LOS ANGELES (CelebrityAccess) Steven Bochco, 74, the man behind television powerhouses like “Hill Street Blues” and “L.A. Law,” died April 1 after a long battle with leukemia.
“Steven fought cancer with strength, courage, grace and his unsurpassed sense of humor,” family spokesman Phillip Arnold told The Hollywood Reporter. “He died peacefully in his sleep [at home] with his family close by.”
One could argue Bochco changed the landscape of television. As a writer/producer, he not only brought the game-changing “Hill Street Blues” to the small screen (with the help of Michael Kozoll and Brandon Tartikoff) but also the Neil Patrick Harris vehicle “Doogie Howser, M.D.,” “Murder In The First,” and “NYPD Blue.”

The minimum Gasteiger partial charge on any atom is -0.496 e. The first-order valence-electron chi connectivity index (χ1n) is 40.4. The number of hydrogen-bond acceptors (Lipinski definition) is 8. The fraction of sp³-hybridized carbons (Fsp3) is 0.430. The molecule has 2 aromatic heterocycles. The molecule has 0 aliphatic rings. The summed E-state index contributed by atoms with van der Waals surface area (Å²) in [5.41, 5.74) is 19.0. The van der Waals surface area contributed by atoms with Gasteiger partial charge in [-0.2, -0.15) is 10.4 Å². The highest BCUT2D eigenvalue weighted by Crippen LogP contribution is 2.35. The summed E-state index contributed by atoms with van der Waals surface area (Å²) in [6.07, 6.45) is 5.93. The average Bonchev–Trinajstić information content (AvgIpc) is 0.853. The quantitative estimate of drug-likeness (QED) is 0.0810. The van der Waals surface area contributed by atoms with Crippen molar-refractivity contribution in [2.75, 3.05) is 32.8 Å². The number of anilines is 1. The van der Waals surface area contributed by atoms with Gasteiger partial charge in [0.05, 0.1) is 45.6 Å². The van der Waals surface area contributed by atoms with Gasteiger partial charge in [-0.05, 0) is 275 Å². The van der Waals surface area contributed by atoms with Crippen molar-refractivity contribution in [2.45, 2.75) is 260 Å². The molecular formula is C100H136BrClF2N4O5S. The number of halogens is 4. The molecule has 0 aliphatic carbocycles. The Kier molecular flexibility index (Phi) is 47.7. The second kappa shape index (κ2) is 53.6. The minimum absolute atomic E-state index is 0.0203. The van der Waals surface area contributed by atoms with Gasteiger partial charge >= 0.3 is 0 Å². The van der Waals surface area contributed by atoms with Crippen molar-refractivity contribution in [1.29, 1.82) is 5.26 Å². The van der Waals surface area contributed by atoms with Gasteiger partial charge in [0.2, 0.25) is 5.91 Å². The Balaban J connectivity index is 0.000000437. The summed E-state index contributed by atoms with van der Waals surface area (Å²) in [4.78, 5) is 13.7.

“Hill Street Blues” debuted in last place on NBC in 1981 then went on to accumulate 98 Emmy Awards.
“We agreed that we would do it, on one condition, which we assumed would kill the deal right there,” Bochco once told THR. “I said to [NBC entertainment exec] Brandon [Tartikoff], ‘We’ll do this pilot for you on the condition that you leave us completely alone to do whatever we want.’ And he said OK.
“I began to hear words about myself: He’s arrogant, he’s this, he’s that. My attitude was, call me what you will, but I know I have a great project here. I don’t know how many great projects there are going to be in my life, and I’m not going to screw this one up. I’d rather not do it. And they folded. They virtually folded on everything.”
Bochco, a 10-time Primetime Emmy Award winner, was known for not knuckling down to television executives. He was once offered the job of president of CBS’s entertainment division but turned it down to sign an unprecedented six-year, 10-series deal at ABC that gave Bochco ownership of the series. He later went on to develop “L.A. Law.”